If your employer terminated you or laid you off indefinitely, you might have legal grounds to file a wrongful termination claim. Although most employment relationships are considered at will, your employer can violate a law that can lead to the filing of a wrongful termination lawsuit.
At-will employment means either you or your employer can end the employment relationship at any time, without having to provide a reason. Working with an employment attorney who specializes in wrongful termination cases can help you gather and organize the evidence you need to file a persuasive claim.
When Should You Speak with a Wrongful Termination Lawyer?
You have a limited amount of time to take legal action against your employer for committing an act of wrongful termination. Every state has established a deadline for the filing of a civil lawsuit that seeks monetary damages for wrongful termination. Although most states provide plaintiffs with considerable time to file a civil lawsuit, you should take legal action as quickly as possible after your employer wrongfully terminated you.
When is a Firing Illegal?
Three types of illegal acts form the legal foundation for filing a civil lawsuit for wrongful termination.
Title VII of the Civil Rights Act of 1964 makes it unlawful for employers to discriminate based on several factors, such as gender, religion, and sexual orientation. Employment discrimination comes in many forms, including not paying the same salary to a worker who has the same professional credentials as another worker. Discrimination in the workplace also plays a role in wrongful termination cases.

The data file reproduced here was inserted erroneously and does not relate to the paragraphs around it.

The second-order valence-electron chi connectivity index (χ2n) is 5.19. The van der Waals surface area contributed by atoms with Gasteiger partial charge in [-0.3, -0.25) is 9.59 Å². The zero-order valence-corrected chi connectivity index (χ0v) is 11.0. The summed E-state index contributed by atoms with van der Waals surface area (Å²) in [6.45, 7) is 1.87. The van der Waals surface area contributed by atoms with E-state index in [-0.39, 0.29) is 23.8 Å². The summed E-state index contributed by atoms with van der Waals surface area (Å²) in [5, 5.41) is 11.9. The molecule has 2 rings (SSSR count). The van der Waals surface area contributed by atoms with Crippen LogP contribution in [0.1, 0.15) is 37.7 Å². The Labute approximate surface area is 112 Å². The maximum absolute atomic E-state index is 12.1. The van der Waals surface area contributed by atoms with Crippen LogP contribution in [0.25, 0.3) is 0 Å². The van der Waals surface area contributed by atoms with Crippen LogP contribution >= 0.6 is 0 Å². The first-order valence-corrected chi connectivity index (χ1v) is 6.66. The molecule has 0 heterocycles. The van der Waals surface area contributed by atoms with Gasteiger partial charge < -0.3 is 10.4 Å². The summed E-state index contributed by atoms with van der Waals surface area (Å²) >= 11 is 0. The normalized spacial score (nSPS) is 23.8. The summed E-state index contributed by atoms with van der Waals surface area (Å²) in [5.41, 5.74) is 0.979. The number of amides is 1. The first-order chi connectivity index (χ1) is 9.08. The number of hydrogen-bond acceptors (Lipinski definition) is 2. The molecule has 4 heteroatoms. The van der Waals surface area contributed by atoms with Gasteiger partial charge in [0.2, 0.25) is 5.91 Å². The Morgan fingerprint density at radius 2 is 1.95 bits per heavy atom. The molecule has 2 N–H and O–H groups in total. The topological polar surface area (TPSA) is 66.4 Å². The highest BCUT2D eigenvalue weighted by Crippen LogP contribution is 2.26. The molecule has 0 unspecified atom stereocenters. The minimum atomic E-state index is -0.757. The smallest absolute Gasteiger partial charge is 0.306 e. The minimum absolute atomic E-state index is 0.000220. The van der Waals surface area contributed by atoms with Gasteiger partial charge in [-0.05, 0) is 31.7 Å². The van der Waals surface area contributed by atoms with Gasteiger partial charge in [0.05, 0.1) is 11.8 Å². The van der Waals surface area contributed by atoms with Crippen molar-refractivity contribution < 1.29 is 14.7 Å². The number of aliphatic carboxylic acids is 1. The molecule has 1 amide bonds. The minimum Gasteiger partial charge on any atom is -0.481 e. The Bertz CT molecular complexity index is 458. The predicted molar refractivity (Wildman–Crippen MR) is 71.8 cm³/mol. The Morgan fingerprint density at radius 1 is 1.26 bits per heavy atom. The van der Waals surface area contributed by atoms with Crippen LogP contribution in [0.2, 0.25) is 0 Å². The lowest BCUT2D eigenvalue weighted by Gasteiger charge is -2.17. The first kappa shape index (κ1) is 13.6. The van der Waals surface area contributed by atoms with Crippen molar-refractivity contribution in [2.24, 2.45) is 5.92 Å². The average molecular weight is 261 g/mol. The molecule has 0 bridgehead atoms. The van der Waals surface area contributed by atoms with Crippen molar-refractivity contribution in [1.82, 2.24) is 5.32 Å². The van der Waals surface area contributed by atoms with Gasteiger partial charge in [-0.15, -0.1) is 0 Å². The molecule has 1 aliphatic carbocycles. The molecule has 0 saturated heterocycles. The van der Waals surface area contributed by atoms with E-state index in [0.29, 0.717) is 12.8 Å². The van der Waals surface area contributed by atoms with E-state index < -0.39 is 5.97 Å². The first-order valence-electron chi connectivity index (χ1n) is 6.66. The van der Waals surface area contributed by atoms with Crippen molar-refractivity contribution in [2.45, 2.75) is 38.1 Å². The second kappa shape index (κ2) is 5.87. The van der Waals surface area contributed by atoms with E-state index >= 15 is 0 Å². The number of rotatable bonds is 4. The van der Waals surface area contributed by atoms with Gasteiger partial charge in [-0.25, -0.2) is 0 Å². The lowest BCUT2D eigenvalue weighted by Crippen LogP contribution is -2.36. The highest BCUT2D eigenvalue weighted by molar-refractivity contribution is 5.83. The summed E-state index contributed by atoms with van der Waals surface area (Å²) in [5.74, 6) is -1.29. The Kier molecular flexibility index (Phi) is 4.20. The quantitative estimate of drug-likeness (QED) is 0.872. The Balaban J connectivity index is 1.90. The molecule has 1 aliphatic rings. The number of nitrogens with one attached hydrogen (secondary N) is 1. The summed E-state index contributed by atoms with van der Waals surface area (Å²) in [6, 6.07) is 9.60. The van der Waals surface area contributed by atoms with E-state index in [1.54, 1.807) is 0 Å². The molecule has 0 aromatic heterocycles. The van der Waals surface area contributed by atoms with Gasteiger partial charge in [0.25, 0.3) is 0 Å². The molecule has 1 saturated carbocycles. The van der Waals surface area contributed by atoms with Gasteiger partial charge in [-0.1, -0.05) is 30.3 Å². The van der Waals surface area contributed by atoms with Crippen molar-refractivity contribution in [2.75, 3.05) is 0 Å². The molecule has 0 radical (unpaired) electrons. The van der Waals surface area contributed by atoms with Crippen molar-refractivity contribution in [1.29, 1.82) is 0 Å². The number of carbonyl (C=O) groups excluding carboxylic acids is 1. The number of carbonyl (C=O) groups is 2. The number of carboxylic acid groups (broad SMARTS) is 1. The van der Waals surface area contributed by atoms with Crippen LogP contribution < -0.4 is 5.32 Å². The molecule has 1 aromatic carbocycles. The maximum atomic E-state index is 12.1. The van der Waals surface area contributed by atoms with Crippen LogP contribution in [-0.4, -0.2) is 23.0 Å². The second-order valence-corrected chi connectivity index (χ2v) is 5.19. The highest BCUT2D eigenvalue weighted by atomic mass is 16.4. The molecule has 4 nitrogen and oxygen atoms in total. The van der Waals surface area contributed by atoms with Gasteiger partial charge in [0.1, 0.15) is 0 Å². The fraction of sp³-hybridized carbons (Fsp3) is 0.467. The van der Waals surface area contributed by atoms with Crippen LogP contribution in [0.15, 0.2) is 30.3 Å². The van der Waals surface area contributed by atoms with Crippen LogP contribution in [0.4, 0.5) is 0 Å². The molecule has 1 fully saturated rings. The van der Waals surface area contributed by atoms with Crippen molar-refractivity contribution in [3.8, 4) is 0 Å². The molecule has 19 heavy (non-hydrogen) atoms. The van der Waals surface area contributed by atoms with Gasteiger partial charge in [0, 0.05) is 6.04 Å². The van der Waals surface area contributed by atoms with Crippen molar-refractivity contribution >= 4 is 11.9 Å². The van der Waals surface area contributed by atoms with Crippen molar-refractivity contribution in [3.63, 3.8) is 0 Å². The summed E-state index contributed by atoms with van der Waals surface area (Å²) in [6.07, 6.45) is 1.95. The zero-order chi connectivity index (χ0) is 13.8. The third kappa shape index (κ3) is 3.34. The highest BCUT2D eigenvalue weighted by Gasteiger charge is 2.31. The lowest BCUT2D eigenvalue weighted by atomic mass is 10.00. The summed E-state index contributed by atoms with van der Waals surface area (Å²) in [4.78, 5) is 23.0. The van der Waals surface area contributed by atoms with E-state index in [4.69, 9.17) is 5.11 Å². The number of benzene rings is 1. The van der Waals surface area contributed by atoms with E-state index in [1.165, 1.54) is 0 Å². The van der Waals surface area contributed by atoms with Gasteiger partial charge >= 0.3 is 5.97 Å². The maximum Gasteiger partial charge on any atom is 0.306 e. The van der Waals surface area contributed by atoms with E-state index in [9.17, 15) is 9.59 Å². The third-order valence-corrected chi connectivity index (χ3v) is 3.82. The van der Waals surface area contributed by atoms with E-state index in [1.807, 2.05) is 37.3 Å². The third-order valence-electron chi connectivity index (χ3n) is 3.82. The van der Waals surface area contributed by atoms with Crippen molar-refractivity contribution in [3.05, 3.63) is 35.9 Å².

The Whistleblower Protection Act of 1989 protects “any disclosure of information” by any federal government employee who “reasonably believes evidences an activity constituting a violation of law, rules, or regulations, or mismanagement, gross waste of funds, abuse of authority or a substantial and specific danger to public health and safety.” Retaliation also is an unlawful act committed by private-sector employers. Your employer cannot fire you because you reported a workplace violation of state or federal law.
Employers that terminate an employee in a direct violation of the terms of an employment contract have committed an act of wrongful termination. Before you sign an employment contract, ask an employment attorney to review it to determine whether the employer has added fine print in the contract that makes it easier to fire you for any reason.
What Can a Wrongful Termination Lawyer Do?
Hiring a wrongful termination lawyer is a good idea for several reasons. Your attorney can help you collect and organize evidence, which in most wrongful termination cases involves securing copies of documents such as performance reviews and a description of recent promotions.
Witness accounts of wrongful termination are especially helpful for cases of discrimination in the workplace. Your lawyer may use witness statements to boost the strength of the physical evidence. Working with a wrongful termination attorney may ensure you file the proper documents before the expiration of the statute of limitations.
One of the greatest benefits of retaining legal counsel is to negotiate a settlement with your former employer. Negotiating a favorable settlement helps you avoid a costly and time-consuming trial.
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